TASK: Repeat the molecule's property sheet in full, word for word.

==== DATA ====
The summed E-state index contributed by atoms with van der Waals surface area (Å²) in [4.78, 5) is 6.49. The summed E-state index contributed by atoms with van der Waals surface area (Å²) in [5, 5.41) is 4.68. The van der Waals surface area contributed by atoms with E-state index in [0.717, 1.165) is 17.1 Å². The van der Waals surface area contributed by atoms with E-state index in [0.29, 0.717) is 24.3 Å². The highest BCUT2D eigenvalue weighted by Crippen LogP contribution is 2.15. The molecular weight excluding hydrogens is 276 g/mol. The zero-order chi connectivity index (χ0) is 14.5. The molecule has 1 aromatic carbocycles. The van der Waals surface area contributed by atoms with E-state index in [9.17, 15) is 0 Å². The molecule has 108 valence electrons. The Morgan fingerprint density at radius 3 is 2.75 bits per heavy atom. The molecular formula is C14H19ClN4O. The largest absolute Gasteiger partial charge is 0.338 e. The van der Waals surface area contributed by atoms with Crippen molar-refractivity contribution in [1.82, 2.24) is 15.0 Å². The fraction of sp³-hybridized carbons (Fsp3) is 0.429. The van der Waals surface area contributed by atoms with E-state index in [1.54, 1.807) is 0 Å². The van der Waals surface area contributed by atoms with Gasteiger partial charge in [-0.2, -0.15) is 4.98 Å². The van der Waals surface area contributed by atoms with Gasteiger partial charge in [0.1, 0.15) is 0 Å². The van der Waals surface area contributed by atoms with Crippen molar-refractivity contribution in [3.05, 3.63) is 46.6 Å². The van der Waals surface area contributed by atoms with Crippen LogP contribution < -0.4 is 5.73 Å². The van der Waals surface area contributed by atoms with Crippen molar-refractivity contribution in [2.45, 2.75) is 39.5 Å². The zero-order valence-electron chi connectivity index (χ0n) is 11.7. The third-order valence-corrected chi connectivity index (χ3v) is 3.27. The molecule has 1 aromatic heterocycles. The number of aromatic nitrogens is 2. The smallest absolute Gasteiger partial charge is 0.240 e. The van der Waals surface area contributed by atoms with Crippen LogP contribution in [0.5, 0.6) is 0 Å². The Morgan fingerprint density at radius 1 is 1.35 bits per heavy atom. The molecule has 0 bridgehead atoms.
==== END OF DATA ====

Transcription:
The summed E-state index contributed by atoms with van der Waals surface area (Å²) in [4.78, 5) is 6.49. The summed E-state index contributed by atoms with van der Waals surface area (Å²) in [5, 5.41) is 4.68. The van der Waals surface area contributed by atoms with E-state index in [0.717, 1.165) is 17.1 Å². The van der Waals surface area contributed by atoms with E-state index in [0.29, 0.717) is 24.3 Å². The highest BCUT2D eigenvalue weighted by Crippen LogP contribution is 2.15. The molecular weight excluding hydrogens is 276 g/mol. The zero-order chi connectivity index (χ0) is 14.5. The molecule has 1 aromatic carbocycles. The van der Waals surface area contributed by atoms with E-state index in [9.17, 15) is 0 Å². The molecule has 108 valence electrons. The Morgan fingerprint density at radius 3 is 2.75 bits per heavy atom. The molecular formula is C14H19ClN4O. The largest absolute Gasteiger partial charge is 0.338 e. The van der Waals surface area contributed by atoms with Crippen molar-refractivity contribution in [1.82, 2.24) is 15.0 Å². The fraction of sp³-hybridized carbons (Fsp3) is 0.429. The van der Waals surface area contributed by atoms with E-state index in [1.54, 1.807) is 0 Å². The van der Waals surface area contributed by atoms with Gasteiger partial charge in [-0.2, -0.15) is 4.98 Å². The van der Waals surface area contributed by atoms with Gasteiger partial charge in [0.1, 0.15) is 0 Å². The van der Waals surface area contributed by atoms with Crippen molar-refractivity contribution in [3.05, 3.63) is 46.6 Å². The van der Waals surface area contributed by atoms with Crippen LogP contribution < -0.4 is 5.73 Å². The van der Waals surface area contributed by atoms with Crippen molar-refractivity contribution in [2.45, 2.75) is 39.5 Å². The zero-order valence-electron chi connectivity index (χ0n) is 11.7. The third-order valence-corrected chi connectivity index (χ3v) is 3.27. The molecule has 1 aromatic heterocycles. The number of aromatic nitrogens is 2. The smallest absolute Gasteiger partial charge is 0.240 e. The van der Waals surface area contributed by atoms with Crippen LogP contribution in [0.5, 0.6) is 0 Å². The Morgan fingerprint density at radius 1 is 1.35 bits per heavy atom. The molecule has 0 bridgehead atoms.